In its search the title company relied on a geographical index in their automated (computer) database, and the deed of trust was missed since they entered Map No. 13915 in the search field. If instead the searcher had used the grantor-grantee index in the San Diego County recorder’s office, they would have found the deed of trust and it would have been taken care of when Kirk bought the house.

The recording laws in California, like other states, provide that a recorded document imparts constructive notice of its contents. So, legally speaking, Kirk acquired the property subject to the deed of trust and it was enforceable (by foreclosure if necessary) against his interest.

In other words, Kirk was stuck with the sellers’ debt.

Title insurance paid $110,000 to obtain a release of the deed of trust, and the insurance company has only hopes of recovery from David and Roshan.

Moral: To satisfy customer expectations title companies have attempted to streamline real estate transactions through computerized processes and new procedures. There may be new risks involved, but hidden risk has always been a reason for title insurance.

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Typo

A short course on constructive notice, and the bona fide purchaser.

TOPEKA, Ks–When they gave a mortgage against their home Jorge and Toni Colon could not have imagined what was to follow.

The trouble began with a typo. The Colons owned Lot 79 in the Arrowhead Heights Subdivision, but a typist made it “Lot 29” in the mortgage that got recorded.

The house on Lot 79

No one noticed the typo until the Colons filed Chapter 13 bankruptcy, and the bankruptcy court appointed a trustee for the debtors’ estate. Seeing opportunity, the trustee filed pleadings to avoid the mortgage as an interest in the debtors’ real property. If successful the trustee’s action would make the mortgage lender an unsecured creditor, perhaps getting cents on the dollar instead of full repayment.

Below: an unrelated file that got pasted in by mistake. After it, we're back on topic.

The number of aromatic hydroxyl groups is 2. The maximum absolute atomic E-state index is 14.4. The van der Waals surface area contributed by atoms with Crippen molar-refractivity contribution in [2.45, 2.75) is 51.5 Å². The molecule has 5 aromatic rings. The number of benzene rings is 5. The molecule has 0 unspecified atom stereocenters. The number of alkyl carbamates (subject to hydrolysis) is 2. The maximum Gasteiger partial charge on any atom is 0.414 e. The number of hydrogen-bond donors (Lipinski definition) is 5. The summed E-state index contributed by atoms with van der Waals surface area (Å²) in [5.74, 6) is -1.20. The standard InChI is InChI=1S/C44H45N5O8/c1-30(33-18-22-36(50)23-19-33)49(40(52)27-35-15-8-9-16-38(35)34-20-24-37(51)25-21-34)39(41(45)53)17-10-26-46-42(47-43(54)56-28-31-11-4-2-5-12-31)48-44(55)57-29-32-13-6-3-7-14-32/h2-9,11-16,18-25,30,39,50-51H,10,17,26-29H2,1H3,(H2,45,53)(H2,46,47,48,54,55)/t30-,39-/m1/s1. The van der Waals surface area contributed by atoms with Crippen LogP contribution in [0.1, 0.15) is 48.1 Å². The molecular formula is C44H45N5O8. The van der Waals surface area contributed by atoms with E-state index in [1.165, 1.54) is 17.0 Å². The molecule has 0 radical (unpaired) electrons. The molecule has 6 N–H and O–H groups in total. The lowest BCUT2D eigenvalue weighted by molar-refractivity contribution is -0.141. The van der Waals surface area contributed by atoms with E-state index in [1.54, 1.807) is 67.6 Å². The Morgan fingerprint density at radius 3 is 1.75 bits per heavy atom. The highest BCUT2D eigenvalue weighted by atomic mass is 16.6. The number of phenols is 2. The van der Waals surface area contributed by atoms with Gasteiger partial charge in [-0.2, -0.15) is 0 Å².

The trustee’s action was based on section 544(a)(3) of the Bankruptcy Code. This statute gives a trustee (or a debtor-in-possession) legal status of a bona fide purchaser of the debtor’s real property as of commencement of bankruptcy. The purpose is to prevent a debtor from giving favored creditors preferential treatment just prior to bankruptcy.

So section 544(a)(3) offers a trustee protected status of a hypothetical bona fide purchaser, allowing the trustee to avoid a security interest in the debtor’s property (such as a mortgage) that has not been perfected (i.e., recorded) as of the bankruptcy filing date.  A bona fide purchaser, as we know, is one who pays value for property without notice of claims of others to the same property. The bona fide purchaser acquires property free of such competing claims, and has legal protections against them.